For Ischemic Cardiomyopathy, Bypass Surgery May Be Better After All

April 3, 2016

For Ischemic Cardiomyopathy, Bypass Surgery May Be Better After All

  1. Howard C. Herrmann, MD

Ten-year survival in the STICH extension study was significantly better with surgery than with medical therapy alone.

  1. Howard C. Herrmann, MD

In the previously published STICH trial, 1212 patients (median age, 60) with coronary artery disease (CAD) that was amenable to coronary artery bypass grafting (CABG) and with left-ventricular ejection fractions (LVEFs) ≤35% were randomized to CABG plus medical therapy or medical therapy alone. No participants had ≥50% left-main coronary-artery stenosis or Canadian Cardiovascular Society class III–IV angina. During a median follow-up of 56 months, all-cause mortality (the primary outcome) was similar in the two groups, but the rate of death from cardiovascular causes was slightly lower with CABG (NEJM JW Cardiol May 2011 and N Engl J Med 2011; 364:1607). Now, an extension study (STICHES) lengthens the median follow-up to 9.8 years.

During the complete follow-up, CABG significantly outperformed medical therapy alone for all-cause mortality (59% vs. 66%), all-cause mortality or hospitalization for heart failure (66% vs. 75%), and death from cardiovascular causes (41% vs. 49%). The all-cause mortality advantage of CABG over medical therapy, which began to surface at about 3 years, was evident in multiple clinical and demographic subgroups, including a more marked benefit in patients with 3-vessel disease and those with LVEFs ≤28%. About 20% of patients initially assigned to medical therapy alone underwent CABG during follow-up; however, the all-cause mortality advantage of CABG persisted in a per-protocol analysis.


The lack of benefit for CABG in the original STICH trial somewhat surprised most cardiologists and surgeons, who had learned from the earliest landmark revascularization studies that patients with the worst LV function derive the greatest benefit from surgery. The longer-term data now support the original hypothesis that CABG may offer a survival benefit to patients with severe CAD and LV dysfunction, thereby offsetting the early operative risk. As the editorialists pointed out, shared and patient-specific decision-making will be key to applying these data in practice. Nonetheless, the sobering observation that the majority of these relatively young patients (in both groups) died within 10 years should encourage us to search for other effective therapies for ischemic cardiomyopathy.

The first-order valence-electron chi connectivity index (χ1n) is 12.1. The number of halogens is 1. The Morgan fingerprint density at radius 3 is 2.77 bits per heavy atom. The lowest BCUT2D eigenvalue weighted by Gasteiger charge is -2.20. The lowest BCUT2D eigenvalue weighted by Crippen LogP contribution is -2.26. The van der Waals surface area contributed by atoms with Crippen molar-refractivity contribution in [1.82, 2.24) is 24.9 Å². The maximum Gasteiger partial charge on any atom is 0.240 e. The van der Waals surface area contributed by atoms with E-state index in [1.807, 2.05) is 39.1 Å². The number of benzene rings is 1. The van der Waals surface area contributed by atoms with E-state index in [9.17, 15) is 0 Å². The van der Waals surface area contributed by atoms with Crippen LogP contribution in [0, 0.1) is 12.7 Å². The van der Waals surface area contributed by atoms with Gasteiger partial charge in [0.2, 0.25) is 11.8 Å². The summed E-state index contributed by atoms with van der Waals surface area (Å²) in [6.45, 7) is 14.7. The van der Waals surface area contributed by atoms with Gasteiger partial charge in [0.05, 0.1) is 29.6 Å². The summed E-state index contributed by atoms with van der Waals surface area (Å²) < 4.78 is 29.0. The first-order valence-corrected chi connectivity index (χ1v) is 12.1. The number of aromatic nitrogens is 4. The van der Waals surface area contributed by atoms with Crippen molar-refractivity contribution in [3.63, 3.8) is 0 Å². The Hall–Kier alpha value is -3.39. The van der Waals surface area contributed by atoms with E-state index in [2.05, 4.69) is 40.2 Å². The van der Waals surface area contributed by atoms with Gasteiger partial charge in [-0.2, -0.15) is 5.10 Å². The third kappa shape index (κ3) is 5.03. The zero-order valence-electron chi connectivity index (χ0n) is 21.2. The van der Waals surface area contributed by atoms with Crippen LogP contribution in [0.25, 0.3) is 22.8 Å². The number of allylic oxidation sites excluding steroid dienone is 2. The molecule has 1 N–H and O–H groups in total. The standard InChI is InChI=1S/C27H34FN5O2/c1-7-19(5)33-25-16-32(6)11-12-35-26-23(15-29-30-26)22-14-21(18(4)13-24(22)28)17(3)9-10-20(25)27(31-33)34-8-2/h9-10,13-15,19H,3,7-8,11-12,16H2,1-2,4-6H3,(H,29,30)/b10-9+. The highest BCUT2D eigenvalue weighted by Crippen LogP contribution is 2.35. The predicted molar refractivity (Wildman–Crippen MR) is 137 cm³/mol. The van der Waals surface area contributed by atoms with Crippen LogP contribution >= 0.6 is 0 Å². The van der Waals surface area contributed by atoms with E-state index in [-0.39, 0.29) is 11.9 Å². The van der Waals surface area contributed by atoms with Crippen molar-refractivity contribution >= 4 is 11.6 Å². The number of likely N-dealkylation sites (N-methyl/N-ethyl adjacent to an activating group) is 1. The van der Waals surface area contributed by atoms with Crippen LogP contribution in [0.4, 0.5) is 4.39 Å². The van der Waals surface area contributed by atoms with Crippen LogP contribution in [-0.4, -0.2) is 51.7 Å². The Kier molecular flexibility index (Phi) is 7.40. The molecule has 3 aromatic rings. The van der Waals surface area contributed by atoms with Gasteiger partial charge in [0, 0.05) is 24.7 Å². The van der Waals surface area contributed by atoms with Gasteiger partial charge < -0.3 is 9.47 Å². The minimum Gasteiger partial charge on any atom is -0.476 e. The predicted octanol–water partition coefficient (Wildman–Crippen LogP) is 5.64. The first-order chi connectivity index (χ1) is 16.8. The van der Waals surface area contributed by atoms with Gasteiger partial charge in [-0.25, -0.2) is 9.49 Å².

Editor Disclosures at Time of Publication

  • Disclosures for Howard C. Herrmann, MD at time of publication Consultant / Advisory board Gerson Lehrman Group; Siemens; Leerink Swann; Wells Fargo; Massachusetts Medical Society; Edwards Lifesciences; O’Bryan, Brown, and Toner; ExpertConnect; Merck Sharp and Dohme; Guidepoint Global Speaker's bureau Society for Cardiovascular Angiography and Interventions; Pinnacle Health; Mayo Foundation; Cardiovascular Institute; ACC Foundation Equity Micro Interventional Devices, Inc. Grant / Research support Abbott Vascular; Edwards Lifesciences; Gore; Medtronic; St. Jude Medical; Siemens; Boston Scientific; Cardiokinetix; University of Laval; MitraSpan Editorial boards Catheterization and Cardiovascular Interventions; Circulation: Cardiovascular Interventions; Journal of Interventional Cardiology; Journal of Invasive Cardiology; Journal of the American College of Cardiology


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